FILE - In this Sunday, Aug. 9, 2020, file photo, Collin Morikawa watches his tee shot on the 16th hole during the final round of the PGA Championship golf tournament at TPC Harding Park in San Francisco. His drive to 7 feet for eagle was the defining moment of his first major title. (AP Photo/Jeff Chiu, File)
View All (3)

KAPALUA, Hawaii (AP) — Dustin Johnson and Bryson DeChambeau are renowned for their power, so in a year no one could have imagined, perhaps it was only fitting the signature shot from their major championships came from shorter clubs.

And then there's Collin Morikawa, polished and precise, who won his major with the longest club in the bag.

Although the British Open was canceled because of the COVID-19 pandemic, it was the first time since 1981 all the majors were decided by two shots or more. That didn't mean they were devoid of crucial moments. Before moving on to a new year, here's a look back at the defining shot of each major, and the shots that were meaningful to the winners even if they didn't get much attention.


Morikawa's driver on the 16th hole of the final round at Harding Park was not only the defining moment of the PGA Championship, it took its place as among the most clutch drives in any major.

He was tied for the lead with Paul Casey, who had just birdied the 16th in the group ahead to reach 11-under par. Morikawa reached for driver on the 294-yard hole with trees down the left and a steep bank leading to Lake Merced on the right.

“I made sure I gave it full thought — what I had to do, where I wanted to miss,” he said. “The wind was from the left and into us. It was a perfect driver. I didn't have to do anything with it. When I hit it, I was just hoping for a straight bounce. And I got the straight bounce.”

The ball settled 7 feet away, and he made the eagle putt to lead by two, his winning margin.

Morikawa mentioned two putts from about 25 feet he felt were equally instrumental that are easy to overlook because they came much earlier in the final round. One was on the first hole, which kept him from losing ground early. The other was on No. 6, where Morikawa pulled his tee shot, put his approach in the right rough and hit a chip 25 feet by the hole.

“I was trying to get out of there with a bogey,” he said. “Those two par putts were huge.”


DeChambeau had a one-shot lead over Matthew Wolff playing the par-5 ninth in the final round at Winged Foot when he tugged a 9-iron that settled some 30 feet left of the flag, which looked even longer when Wolff hit wedge to 10 feet.

“It was a weird putt that I didn't really know how to read it other than to look at it and say, ‘OK, I think this is the right line,’” DeChambeau said. “I was able to start it 27 inches out to the right. It broke farther than that, then it came back. I was just trying to get it close to the hole.”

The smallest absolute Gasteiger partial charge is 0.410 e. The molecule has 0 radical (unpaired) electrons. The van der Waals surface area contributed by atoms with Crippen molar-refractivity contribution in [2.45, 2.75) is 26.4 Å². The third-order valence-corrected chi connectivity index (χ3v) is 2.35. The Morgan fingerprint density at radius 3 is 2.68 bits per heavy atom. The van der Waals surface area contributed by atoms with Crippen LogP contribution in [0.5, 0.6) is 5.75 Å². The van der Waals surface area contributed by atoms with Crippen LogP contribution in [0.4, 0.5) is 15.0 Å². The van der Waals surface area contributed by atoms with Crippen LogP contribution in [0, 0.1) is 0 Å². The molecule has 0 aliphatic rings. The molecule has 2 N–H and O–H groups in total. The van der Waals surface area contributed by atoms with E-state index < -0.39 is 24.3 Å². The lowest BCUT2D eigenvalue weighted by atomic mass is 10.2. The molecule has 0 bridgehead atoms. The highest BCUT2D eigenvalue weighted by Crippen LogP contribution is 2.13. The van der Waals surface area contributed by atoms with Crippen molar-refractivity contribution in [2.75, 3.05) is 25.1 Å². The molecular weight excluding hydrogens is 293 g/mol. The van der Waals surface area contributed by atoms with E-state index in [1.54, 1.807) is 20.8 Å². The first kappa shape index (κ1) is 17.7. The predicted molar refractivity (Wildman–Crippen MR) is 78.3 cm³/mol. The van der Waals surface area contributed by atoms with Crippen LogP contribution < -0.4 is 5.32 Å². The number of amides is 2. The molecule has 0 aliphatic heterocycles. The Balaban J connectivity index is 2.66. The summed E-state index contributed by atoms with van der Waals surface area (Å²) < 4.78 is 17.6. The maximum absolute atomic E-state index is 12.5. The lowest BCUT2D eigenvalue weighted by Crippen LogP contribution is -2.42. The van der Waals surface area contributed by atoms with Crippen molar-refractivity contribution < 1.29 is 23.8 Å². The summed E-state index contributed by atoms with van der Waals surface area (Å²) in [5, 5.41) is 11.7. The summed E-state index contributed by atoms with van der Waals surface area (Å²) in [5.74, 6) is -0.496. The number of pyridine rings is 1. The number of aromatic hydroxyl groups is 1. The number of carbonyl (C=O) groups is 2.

It dropped for eagle, and he kept his one-shot lead when Wolff made his much shorter eagle putt.

DeChambeau says he often has trouble remembering shots at big events because he works so hard at staying in the moment. But he remembers the par-3 third hole on Saturday, which he felt was key to having a chance on Sunday.

Starting the third round one shot behind, DeChambeau opened with two straight bogeys. On the 243-yard third hole, he was left of the bunker that was left of the green. He was staring at a third straight bogey.

“I had to flop it over the bunker,” he said. “It was a very difficult shot, and I hit it up there to 6 feet. That kept me from going 3 over. It saved me a little bit, and I just corrected myself after that. What's interesting is I don't remember much because I'm so focused when I'm in the middle of it. I remember that shot because I was going in the wrong direction.”


Johnson swears he wasn't worried.

Starting the final round with a four-shot lead, he had to scramble for par on the easiest hole at Augusta National (the par-5 second), then missed 5-foot par putts on the fourth and fifth holes as his lead shrunk to a single shot.

“I know I made two bogeys, but it wasn't like I made really bad bogeys,” he said. “It didn't bother me. I knew I was swinging it well. I just needed to be patient.”

Patience was rewarded on the next hole, an 8-iron to 6 feet for birdie on the par-3 sixth that built his lead to three shots when Sungjae Im missed a 5-footer for par.

"I just had to judge the distance right,” Johnson said. “I hit a good shot and made a really good putt. That gave me confidence I needed for the rest of the day. That was a really big hole.”

But it was another 8-iron that Johnson remembers even more fondly.

With a splotch of mud on the right side of his ball in the 10th fairway, he said he aimed right of the bunker toward the azalea bushes expecting the shot to turn to the left, which it did, leaving him a two-putt par. Mud was on the left side of his ball in the 11th fairway, so aim to the left?

“I can't start this in the water,” Johnson said. Instead, he made sure it stayed short of the bunker right of the green, and he got that up-and-down for par.

Those were two great shots, both with 5-iron, both with mud on the ball. But what meant the most to him was an 8-iron to the green on the par-3 12th, the hole that has cost so many contenders over the years.

“As you can see on Sunday, a lot of guys mess that hole up,” Johnson said. “It was into the wind, which is the hardest to play. I had 150 yards to cover the bunker. So I hit a flighted 8-iron, kept it under the trees. It was on the green. I could breathe a little bit.”